"What's Hispanic about them?"
The first time I heard that phrase was eleven years ago, while working on Hispanic market efforts for an automobile account. The principal of the agency was referring to concepts developed by the creative team. They were on strategy, entertaining, relevant, compelling and apparently not Hispanic enough for his taste.
The principal explained that the commercials did not have a single icon to merit it being "Hispanic." "Relevance," he explained, "is not enough to make it Hispanic, it needs an iconic representation such as family, art, music, grandmas." In other words, stereotypes.
With a bit more than a half decade on the business, albeit not necessarily targeting the Hispanic consumer, I was stubborn, or foolish, enough to argue the "Hispanic" qualifier with the principal.
My logic, at the time more academic than practical, stated that consumers were not defined by the product or brand. Instead, the attributes of relevance to our consumer dictated the communication. Adding a mustache to the dad, or a grandma to the family did not make the spot more relevant, or more Hispanic.
In the end, I persevered, and eleven years later still in the business, while my old principal, thankfully is not.
A couple years later, I worked internationally managing Pan American ad agency efforts for Mars' Pedigree dog food, and I can't think of a single instance where an agency global manager asked: "What's Brazilian (or any other country) about it?" I also never had requests to add gauchos or mariachis to make concepts relevant to the country. Instead, we always strived to find the relevant points of a well-established brand to cultures where the concept of prepared dog food was just starting to develop.
A global brand promoted across different cultures does not change, the consumer does. And in some cases, where the brand and category development are parallel, the consumer does not change very much.
We, as advertisers, have become efficient in managing global brands and consumers. However, we continue to experience stereotypes in domestic Hispanic creative that fail to deliver brand relevance. I still see communications presented as "Hispanic" simply because of added icons to the brand and images. This is not unique to ethnic segments; anyone living in California can tell you about the overabundance of surfing Santas at the end of the year.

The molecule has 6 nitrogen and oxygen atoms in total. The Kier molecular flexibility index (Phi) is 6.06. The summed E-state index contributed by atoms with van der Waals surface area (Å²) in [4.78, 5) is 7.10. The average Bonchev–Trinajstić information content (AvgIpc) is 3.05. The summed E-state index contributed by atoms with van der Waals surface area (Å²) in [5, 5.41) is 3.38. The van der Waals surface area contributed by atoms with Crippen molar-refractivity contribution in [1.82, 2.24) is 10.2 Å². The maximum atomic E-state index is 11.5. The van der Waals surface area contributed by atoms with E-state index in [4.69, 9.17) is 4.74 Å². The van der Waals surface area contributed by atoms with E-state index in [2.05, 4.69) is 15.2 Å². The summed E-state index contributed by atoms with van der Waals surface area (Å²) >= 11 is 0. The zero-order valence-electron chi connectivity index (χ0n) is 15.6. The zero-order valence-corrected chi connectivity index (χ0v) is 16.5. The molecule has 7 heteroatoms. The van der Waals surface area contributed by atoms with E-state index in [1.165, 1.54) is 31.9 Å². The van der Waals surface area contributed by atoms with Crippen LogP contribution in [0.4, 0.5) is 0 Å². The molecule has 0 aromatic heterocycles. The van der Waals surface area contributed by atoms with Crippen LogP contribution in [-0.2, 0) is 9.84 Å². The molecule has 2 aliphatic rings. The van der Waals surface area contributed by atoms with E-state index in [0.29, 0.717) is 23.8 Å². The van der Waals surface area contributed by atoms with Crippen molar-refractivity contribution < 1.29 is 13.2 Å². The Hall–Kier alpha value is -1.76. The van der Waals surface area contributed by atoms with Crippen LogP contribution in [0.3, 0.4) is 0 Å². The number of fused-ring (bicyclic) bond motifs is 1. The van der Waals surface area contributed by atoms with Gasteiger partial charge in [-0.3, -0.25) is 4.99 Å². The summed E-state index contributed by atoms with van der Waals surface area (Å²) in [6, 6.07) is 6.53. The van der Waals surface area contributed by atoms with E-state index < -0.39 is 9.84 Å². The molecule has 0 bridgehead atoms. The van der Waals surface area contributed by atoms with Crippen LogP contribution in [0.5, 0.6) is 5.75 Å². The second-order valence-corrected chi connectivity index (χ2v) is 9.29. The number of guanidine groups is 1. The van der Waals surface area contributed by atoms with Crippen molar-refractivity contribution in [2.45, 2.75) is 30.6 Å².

While humorously exaggerated stereotypes can serve a purpose in setting a mood, holding a mirror to segment consumers and sticking a brand in it usually appears contrived and hardly engaging. For example, a fiesta in the midst of an antacid commercial does not make it a Hispanic spot—it is actually more relevant to non-Hispanics who might have experienced stomach problems while eating Mexican food.
I could list a dozen current creative pieces where I find the stereotyping insulting and wasteful, but I rather leave the creative critique to my left brained colleagues. The reason it bothers me is a lot simpler; as a "suit" I like to see efficient creative work. I enjoy smart strategy—even when it comes from competing agencies, and smart strategy usually results in compelling creative. From my perspective, using broad stereotypes is a wasteful and lazy use of client's resources.
Admittedly, international markets are easier to define than domestic segment markets. Domestic segments—particularly those stereotyped, include various degrees of acculturation and assimilation, language preference, socio-economic situation, and several countries of origin.
But the difficulty of defining the segments, the challenge of finding the answer without having to rely on broad stereotypes, is part of the reason I got into this business. It's the reason I look forward to coming into work every day.